With dizzying speed this week, immigration advocates went from gloomy to galvanized with the announcement that Senator Reid intended to bring the DREAM Act to the floor as an amendment to the Defense Authorization bill. To further add to the euphoria, Senator Menendez announced that he would introduce actual comprehensive immigration reform legislation sometime soon. President Obama made another speech in support of DREAM and broad reform, and met privately with Congressional Hispanic Caucus leaders to seal the deal on DREAM support. Congressman Luis Gutierrez, who has been bluntly critical at times of the President’s actions on immigration, appeared delighted with the outcome:
“I think the White House, the Democrats, and the allies that support serious immigration reform are going on offense and the President is our quarterback,” Rep. Gutierrez said after the White House meeting Thursday. “I have been pushing hard to get us all pointing in the same direction on this issue and now with the White House standing with us and the Senate poised to act, I think we are seeing that effort begin to bear fruit.”
For a political movement starved for actual action, all this activity was like a shot of adrenaline. The well-organized coalition of DREAM activists quickly got themselves ready to march, pray, call, fax, and influence Congress in every way possible. And immigration restrictionists sent out numerous action alerts predicting both doom and collapse should the DREAM Act pass, but also trotting out the familiar epithet of amnesty in order to rally their forces as well.
Let’s hope they both get to have their fight. The intricacies of contemporary Senate procedure are such that there is still a long way to go before DREAM (as well as an amendment repealing Don’t Ask Don’t Tell) get a vote on the floor. First, the Senate has to vote for cloture on the motion to proceed to the bill, which translates into agreeing to end debate over whether or not to take up the bill. It used to be that this wasn’t much of an issue—by unanimous consent the Senators could agree to go directly to debate on a bill. In fact, in a rare bipartisan move, the Small Business bill which passed the Senate this week got to the floor by unanimous consent. Don’t count on that kind of consensus for the defense bill, however.
Republicans have vowed to block the bill, and thus a cloture vote will be necessary simply to get the bill to the floor. Only if Senator Reid can get 60 votes on his cloture motion—which is in doubt, many think—will the Senate even start debating the bill and accepting amendments on it. Senator Reid said yesterday that they would not finish debate on the bill until after the November election which, no matter what happens on DREAM Act, means that we won’t know for sure until late November or early December whether a successful vote on DREAM Act will translate into an actual law (and of course it has to get through the House as well).
But right now the battle is simply to get the defense bill to the floor. If the motion to proceed to debate fails next Tuesday, it’s back to the drawing board.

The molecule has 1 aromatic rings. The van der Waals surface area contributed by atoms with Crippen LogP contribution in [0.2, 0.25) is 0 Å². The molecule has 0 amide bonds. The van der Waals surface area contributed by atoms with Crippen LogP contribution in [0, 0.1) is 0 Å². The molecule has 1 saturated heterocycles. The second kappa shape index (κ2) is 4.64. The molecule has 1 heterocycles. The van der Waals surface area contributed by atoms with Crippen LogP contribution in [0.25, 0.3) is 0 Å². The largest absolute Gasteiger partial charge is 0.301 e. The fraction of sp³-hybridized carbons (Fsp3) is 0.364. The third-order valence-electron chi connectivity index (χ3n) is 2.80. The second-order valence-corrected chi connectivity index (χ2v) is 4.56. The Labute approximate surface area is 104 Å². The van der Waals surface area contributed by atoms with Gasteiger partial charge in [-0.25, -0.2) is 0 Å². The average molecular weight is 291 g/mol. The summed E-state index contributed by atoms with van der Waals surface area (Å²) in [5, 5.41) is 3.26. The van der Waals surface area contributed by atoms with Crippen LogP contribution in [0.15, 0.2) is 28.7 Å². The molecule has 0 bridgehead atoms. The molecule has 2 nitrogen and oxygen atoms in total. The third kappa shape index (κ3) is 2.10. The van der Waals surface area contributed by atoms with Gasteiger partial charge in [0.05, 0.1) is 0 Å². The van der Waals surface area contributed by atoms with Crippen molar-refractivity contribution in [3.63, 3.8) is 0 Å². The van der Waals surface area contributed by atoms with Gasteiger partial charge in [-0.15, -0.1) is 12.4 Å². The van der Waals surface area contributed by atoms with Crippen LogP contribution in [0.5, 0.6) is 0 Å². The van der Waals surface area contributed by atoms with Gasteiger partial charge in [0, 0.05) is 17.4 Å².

The vote next week shouldn’t fail, however, because all of the objections are essentially about style not substance. In this case, procedural wrangling keeps people from actually debating the merits of an issue, which means you don’t have to explain why you are opposed to helping students who could help this country become better. If you object to bringing the bill to the floor on the principle that you think the Senate leader is using it to score political points, you get to sound principled yourself without actually explaining to anyone why you oppose the DREAM Act or anything else.
One of the chief objections voiced by Republicans for keeping the defense bill off the floor is that Senator Reid is playing politics with our national security by adding controversial and irrelevant amendments to what Senate Minority Leader Mitch McConnell says should be a simple vote. And Senator McCain said the amendment is a “pure political act for Harry Reid, who is worried about his own re-election.” The folks working on the repeal of the Don’t Ask Don’t Tell provision take issue with that characterization, throwing the idea of playing politics right back at the GOP, accusing Senator McCain of “playing politics with the lives of men and women in uniform.”
At some point, it just gets tiresome to hear everyone talking about playing politics. After all, this is politics, isn’t it?
The truth is, there are no simple votes, particularly in the 111th Congress, which will long be remembered for its bitter partisan squabbles that led, especially in the Senate, to political gridlock.
The truth is, good policy is rarely enough to motivate a vote on a controversial issue. If that were the case, Senator Reid wouldn’t have to maneuver like crazy just get important issues like immigration reform and fair treatment for the LGBTQ in the military onto the floor of the Senate.
And the truth is that, of course, this is political. The upcoming elections are a real incentive for showing voters where you stand. And generally, we only know where a politician stands when they actually have to vote on something.
So for once, it would be nice if the Senate could actually get to the heart of an immigration matter, debating it on its merits, rather than its procedural purity. Senators should be brave enough to take the issues up for their own sake rather than hide behind the increasingly oppressive use of the cloture vote, which seems to be the ultimate act of playing politics in the Senate.
Photo by jessejameswood.
FILED UNDER: Republicans, undocumented immigration